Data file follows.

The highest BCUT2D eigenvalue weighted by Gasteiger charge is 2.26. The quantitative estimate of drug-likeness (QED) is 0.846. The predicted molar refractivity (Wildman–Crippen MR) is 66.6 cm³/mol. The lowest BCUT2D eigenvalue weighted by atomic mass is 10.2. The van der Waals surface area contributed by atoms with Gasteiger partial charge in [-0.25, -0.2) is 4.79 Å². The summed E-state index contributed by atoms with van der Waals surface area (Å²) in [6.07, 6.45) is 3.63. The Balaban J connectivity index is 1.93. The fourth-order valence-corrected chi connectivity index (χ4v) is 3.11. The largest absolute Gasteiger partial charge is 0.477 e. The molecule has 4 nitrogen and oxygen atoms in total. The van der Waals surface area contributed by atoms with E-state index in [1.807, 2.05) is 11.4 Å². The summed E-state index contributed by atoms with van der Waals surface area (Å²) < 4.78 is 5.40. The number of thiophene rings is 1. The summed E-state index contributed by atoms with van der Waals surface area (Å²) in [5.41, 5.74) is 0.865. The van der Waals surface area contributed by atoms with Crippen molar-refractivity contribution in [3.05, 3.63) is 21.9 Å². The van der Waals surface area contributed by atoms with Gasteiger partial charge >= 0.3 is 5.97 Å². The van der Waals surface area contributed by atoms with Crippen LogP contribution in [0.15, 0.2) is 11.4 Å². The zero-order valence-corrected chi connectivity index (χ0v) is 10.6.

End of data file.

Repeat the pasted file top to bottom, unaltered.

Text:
The highest BCUT2D eigenvalue weighted by Gasteiger charge is 2.26. The quantitative estimate of drug-likeness (QED) is 0.846. The predicted molar refractivity (Wildman–Crippen MR) is 66.6 cm³/mol. The lowest BCUT2D eigenvalue weighted by atomic mass is 10.2. The van der Waals surface area contributed by atoms with Gasteiger partial charge in [-0.25, -0.2) is 4.79 Å². The summed E-state index contributed by atoms with van der Waals surface area (Å²) in [6.07, 6.45) is 3.63. The Balaban J connectivity index is 1.93. The fourth-order valence-corrected chi connectivity index (χ4v) is 3.11. The largest absolute Gasteiger partial charge is 0.477 e. The molecule has 4 nitrogen and oxygen atoms in total. The van der Waals surface area contributed by atoms with E-state index in [1.807, 2.05) is 11.4 Å². The summed E-state index contributed by atoms with van der Waals surface area (Å²) < 4.78 is 5.40. The number of thiophene rings is 1. The summed E-state index contributed by atoms with van der Waals surface area (Å²) in [5.41, 5.74) is 0.865. The van der Waals surface area contributed by atoms with Crippen molar-refractivity contribution in [3.05, 3.63) is 21.9 Å². The van der Waals surface area contributed by atoms with Gasteiger partial charge >= 0.3 is 5.97 Å². The van der Waals surface area contributed by atoms with Crippen LogP contribution in [0.15, 0.2) is 11.4 Å². The zero-order valence-corrected chi connectivity index (χ0v) is 10.6.